To say that Brexit was the elephant in the room at the chancellor’s budget speech is an understatement. Effectively, there was no room, only elephant. Even so, Philip Hammond managed to repeat his autumn statement trick of avoiding the dreaded portmanteau.
It is now clear that Brexit comes with a hefty price tag. While Brexiters crowed at the Office for Budget Responsibility (OBR) upgrading UK growth this year to 2%, they made less of the downgrades in subsequent years.
And remember, the OBR has had to make some big assumptions. To start with, the government hasn’t told it what it wants to achieve from Brexit. All the OBR has to go on is Theresa May’s Lancaster House speech and the subsequent white paper.
Without any more solid information, the OBR has used the following assumptions: annual net migration falls to 185,000 rather than the government’s “tens of thousands” target; an average of external predictions for the Brexit hit to trade; and no reduction in long-run productivity growth.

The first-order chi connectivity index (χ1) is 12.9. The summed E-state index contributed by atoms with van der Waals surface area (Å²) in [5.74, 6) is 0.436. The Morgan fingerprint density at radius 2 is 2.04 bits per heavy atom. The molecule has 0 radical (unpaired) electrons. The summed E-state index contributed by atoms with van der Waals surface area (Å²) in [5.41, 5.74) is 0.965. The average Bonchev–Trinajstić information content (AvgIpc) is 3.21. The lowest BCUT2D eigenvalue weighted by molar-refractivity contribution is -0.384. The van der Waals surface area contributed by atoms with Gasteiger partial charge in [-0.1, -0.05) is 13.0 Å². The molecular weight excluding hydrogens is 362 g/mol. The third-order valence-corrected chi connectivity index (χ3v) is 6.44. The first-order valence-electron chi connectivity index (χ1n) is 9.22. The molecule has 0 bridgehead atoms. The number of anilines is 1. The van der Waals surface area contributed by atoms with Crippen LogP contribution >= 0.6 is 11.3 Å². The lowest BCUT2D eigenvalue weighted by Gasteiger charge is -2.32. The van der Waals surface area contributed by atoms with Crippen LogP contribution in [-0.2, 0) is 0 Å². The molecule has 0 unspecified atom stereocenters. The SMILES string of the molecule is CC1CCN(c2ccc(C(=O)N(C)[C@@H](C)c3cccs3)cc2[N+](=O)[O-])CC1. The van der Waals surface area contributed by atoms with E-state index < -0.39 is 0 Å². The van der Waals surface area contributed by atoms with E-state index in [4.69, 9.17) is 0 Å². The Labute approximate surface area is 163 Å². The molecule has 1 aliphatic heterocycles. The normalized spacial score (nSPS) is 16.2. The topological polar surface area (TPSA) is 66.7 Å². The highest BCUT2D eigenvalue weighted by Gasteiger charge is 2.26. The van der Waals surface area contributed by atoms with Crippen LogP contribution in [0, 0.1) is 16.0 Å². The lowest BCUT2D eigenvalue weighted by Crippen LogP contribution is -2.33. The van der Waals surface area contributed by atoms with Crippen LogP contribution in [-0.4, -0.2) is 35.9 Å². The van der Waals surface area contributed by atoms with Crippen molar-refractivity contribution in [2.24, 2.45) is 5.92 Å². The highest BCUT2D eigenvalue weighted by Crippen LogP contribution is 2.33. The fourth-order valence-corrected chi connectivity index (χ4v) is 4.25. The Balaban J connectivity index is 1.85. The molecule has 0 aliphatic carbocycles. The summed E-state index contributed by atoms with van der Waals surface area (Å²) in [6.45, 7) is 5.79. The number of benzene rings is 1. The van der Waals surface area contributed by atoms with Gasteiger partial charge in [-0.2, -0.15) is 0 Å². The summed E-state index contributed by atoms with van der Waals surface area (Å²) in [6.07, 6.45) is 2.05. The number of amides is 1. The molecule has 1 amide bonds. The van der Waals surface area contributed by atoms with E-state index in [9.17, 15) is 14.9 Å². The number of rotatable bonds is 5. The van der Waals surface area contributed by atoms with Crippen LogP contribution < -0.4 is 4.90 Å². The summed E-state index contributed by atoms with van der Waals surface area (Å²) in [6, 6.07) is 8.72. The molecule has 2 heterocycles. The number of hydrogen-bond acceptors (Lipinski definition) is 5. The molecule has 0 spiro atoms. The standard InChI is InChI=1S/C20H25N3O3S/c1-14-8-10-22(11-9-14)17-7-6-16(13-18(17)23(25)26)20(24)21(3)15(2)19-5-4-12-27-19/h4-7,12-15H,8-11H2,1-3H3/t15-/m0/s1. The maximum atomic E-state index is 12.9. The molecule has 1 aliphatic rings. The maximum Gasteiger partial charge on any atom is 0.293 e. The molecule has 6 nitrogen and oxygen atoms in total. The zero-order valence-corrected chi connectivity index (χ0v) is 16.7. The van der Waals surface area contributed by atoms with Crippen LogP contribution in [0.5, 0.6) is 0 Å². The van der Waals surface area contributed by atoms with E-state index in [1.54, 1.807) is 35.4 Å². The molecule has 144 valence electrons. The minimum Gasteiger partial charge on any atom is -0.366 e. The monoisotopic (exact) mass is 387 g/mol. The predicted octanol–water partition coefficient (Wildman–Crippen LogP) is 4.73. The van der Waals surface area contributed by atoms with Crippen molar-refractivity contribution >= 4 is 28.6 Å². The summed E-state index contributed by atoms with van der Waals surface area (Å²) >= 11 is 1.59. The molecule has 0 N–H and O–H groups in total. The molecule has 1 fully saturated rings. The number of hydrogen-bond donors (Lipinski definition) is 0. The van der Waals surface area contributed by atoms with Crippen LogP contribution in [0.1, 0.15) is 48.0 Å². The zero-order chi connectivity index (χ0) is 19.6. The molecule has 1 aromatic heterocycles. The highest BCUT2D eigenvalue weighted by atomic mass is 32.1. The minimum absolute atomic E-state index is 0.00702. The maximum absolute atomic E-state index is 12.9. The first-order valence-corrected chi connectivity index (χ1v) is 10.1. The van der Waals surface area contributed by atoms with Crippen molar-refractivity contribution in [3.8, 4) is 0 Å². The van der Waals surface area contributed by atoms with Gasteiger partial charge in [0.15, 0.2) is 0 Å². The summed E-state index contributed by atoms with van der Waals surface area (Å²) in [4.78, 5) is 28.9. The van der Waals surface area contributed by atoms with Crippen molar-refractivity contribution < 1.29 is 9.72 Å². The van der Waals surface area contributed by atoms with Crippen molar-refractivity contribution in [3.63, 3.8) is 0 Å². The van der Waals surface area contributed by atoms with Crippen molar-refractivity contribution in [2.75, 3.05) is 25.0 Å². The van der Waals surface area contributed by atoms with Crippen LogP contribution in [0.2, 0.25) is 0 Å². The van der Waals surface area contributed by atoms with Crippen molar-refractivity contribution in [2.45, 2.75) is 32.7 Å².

These assumptions will probably not hold. Britain is headed for a hard Brexit. We are to be out of the single market and out of the customs union, while immigration may fall more rapidly in part because EU citizens don’t feel welcome. What’s more, there’s a high risk that we will crash out of the bloc without any deal at all. Indeed, one of Hammond’s predecessors, Nigel Lawson, yesterday said this was by “far and away the most likely outcome”.
So the OBR’s growth predictions are probably on the high side, even before accounting for the fact that the organisation has historically been too optimistic in forecasting productivity growth.
The OBR is expecting the government to borrow £25 billion less money up to 2021 than it was in November (see table 1.3). Hammond still thinks that we will need to borrow nearly £100 billion more than was forecast pre-Brexit – so that’s not great news.
However, let’s look on the bright side. Given that the OBR has avoided making any allowance for our divorce settlement and that the EU is expected to ask for about £50 billion, any extra cash will come in handy.
Edited by Hugo Dixon
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